Homework #2
Group Members:
sneech  ::=  '*' ( '(' <sneech> ')' '*') [ <bander>] <sneech> 
bander  ::=  { '+$+'  '#' }  ('%' <bander> ) 
1. (*)  Not Legal  would have to either be (*)* using sneech ::=(’(‘<sneech>’)’’*’) or * using sneech ::=’*’ to be legal 
2. (+$+*)  Not Legal  there are extra parenthesis if sneech::=[<bander>]<sneech> or it is missing an asterisk (ie. (+$+**) if sneech""= (’(‘<sneech>’)’’*’) were used 
3. *  Legal  it is legal when sneech::=’*’ is used 
4. *****  Not Legal  cannot have repeating sneec 
5. %%%**  Not Legal  ‘*’ would not be generated using bander::=(‘%’<bander>) 
6. #####**  Not Legal  it is not possible to have repeating sneech (ie. ** ), it is only possible to have #####* or #####(*)* using sneech::=[<bander>]<sneech> 
7. (+$+#  Not Legal  there is no way it could be generated since there is only one parenthesis 
8. +$+#*  Legal  is legal if sneech::[<bander>]<sneech> is used 
9. *+$+#  Not Legal  there is not way it could be generated since it starts with a sneech, * and no parenthesis 
10. %#*+$+**  Not Legal  starting with sneech::=[<bander>]<sneech> you get to the first aster isk hit a deadend using sneech::=’*’ 
2. (5 points) Consider the grammer
bexpr ::= bexpr or bterm  bterm
bterm ::= bterm and bfactor  bfactor
bfactor ::= not bfactor  (bexpr)  true  false
Construct a parse tree for the sentence not (true or false).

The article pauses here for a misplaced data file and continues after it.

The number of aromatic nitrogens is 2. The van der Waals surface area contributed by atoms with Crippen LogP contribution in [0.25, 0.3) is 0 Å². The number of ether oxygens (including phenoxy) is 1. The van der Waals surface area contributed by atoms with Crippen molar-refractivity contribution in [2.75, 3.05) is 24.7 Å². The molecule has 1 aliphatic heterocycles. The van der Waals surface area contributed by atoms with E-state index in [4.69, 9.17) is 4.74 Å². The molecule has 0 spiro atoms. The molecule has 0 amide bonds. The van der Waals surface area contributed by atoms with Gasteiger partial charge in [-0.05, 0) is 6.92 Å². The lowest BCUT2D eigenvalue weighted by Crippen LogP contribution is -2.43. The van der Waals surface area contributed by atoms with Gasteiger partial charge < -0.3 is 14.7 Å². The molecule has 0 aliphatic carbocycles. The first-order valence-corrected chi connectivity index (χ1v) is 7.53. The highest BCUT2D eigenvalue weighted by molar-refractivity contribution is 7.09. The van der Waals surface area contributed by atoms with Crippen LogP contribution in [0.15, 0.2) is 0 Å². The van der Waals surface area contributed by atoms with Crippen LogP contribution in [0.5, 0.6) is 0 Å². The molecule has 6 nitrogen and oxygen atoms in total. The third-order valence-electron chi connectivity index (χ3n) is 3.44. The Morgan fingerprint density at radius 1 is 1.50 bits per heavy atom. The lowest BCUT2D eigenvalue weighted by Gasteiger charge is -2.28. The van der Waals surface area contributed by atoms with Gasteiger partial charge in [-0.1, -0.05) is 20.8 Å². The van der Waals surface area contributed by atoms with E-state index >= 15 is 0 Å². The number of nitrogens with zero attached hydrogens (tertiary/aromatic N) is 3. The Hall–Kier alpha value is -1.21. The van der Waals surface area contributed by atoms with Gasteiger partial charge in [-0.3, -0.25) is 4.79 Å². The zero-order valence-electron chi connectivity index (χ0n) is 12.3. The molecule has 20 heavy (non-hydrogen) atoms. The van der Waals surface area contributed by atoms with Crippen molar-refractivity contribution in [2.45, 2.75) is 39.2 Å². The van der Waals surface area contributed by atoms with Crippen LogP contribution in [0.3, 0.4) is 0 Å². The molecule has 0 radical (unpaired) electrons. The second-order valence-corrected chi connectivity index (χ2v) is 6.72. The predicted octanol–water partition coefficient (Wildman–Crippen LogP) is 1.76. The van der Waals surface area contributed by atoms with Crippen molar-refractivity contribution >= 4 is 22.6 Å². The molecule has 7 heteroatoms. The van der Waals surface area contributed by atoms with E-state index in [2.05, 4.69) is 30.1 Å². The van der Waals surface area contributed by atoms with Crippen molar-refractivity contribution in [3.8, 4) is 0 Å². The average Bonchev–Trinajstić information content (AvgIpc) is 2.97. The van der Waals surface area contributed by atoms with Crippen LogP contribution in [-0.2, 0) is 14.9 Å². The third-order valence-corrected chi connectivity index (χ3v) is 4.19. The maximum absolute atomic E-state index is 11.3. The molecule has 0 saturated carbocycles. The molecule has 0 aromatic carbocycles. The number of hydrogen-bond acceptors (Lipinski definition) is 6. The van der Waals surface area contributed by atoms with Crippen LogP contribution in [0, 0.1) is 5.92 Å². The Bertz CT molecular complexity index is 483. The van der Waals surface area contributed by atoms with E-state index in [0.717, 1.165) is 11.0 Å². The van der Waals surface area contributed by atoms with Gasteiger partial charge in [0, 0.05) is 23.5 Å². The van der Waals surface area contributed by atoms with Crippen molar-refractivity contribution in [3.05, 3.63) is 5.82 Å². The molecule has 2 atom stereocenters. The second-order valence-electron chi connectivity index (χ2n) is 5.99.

Show that this grammar generates all boolean expressions.
bexpr => bterm => bfactor => not bfactor => not (bexpr) => not (bexpr or bterm)
=> not (bterm or bterm) => not (bfactor or bfactor) => not (true or false)
By traversing the tree, the tree generated will lead to bfactor which will generates all boolean expression.
bexpr=> bterm=> bfactor=> true
bexpr=> bterm=> bfactor=>false
bexpr=> bterm=> bfactor=> not bfactor=> not true
bexpr=> bterm=> bfactor=> not bfactor=> not false
bexpr=> bexpr or bterm=> bterm or bterm=> bfactor or bfactor=> true or false
bexpr=> bexpr and bterm=> bterm and bterm=> bfactor and bfactor=> true and false
bexpr => bterm => bfactor => not bfactor => not (bexpr) => not (bexpr or bterm)
=> not (bterm or bterm) => not (bfactor or bfactor) => not (true or false)
3. (10 points) Consider the grammar:
S ::= aSbS  bSaS  empty
Show that this grammar is ambiguous by constructing two different leftmost derivations for the sentence abab.
Construct the corresponding rightmost derivations for abab.
Construct the corresponding parse trees for abab.
Leftmost Derivations
<assign> => <expr>
=> a<expr>b<expr> => ab<expr>
=> aba<expr>b<expr>
=> abab<expr>
=> abab
<assign> => <expr>
=> a<expr>b<expr>
=> ab<expr>a<expr>b<expr >
=> aba<expr>b<expr>
=> abab<expr>
=> abab
Rightmost Derivation
<assign>  =>
<expr> => a<expr>b<expr> => a<expr>b => ab<expr>a<expr>b => ab<expr>ab => abab

<assign>  =>
<expr> => a<expr>b<expr> => a<expr>ba<expr>b<expr> => a<expr>ba<expr>b => a<expr>bab => abab

4. (30 points) Construct a grammar for ifthen statements of each of the following languages:
Java, JavaScript, C++
<if_statement> ::= IF "(" <boolean_expression> ")" "{"<statement_seq uence> "}"
{ELSE IF "("<boolean_expression> ")" "{" <statement_sequence> "}" }
[ ELSE "{" <statement_sequence> "}" ]Prolog
<id statemen>::=<result>:condition
Lisp
<if_statement> ::= "(" IF <test_exp> "("<then_stmt>")" [ <else_stmt> ] ")"
 "(" COND "(" <test_exp><then_stmt>")" "(" "t" <else_stmt> ")" ")"Eiffel
<if_statement> ::= IF<boolean_expression> THEN <statements>
{ELSEIF <boolean_expression> THEN <statements>}
[ ELSE <statements> ]
END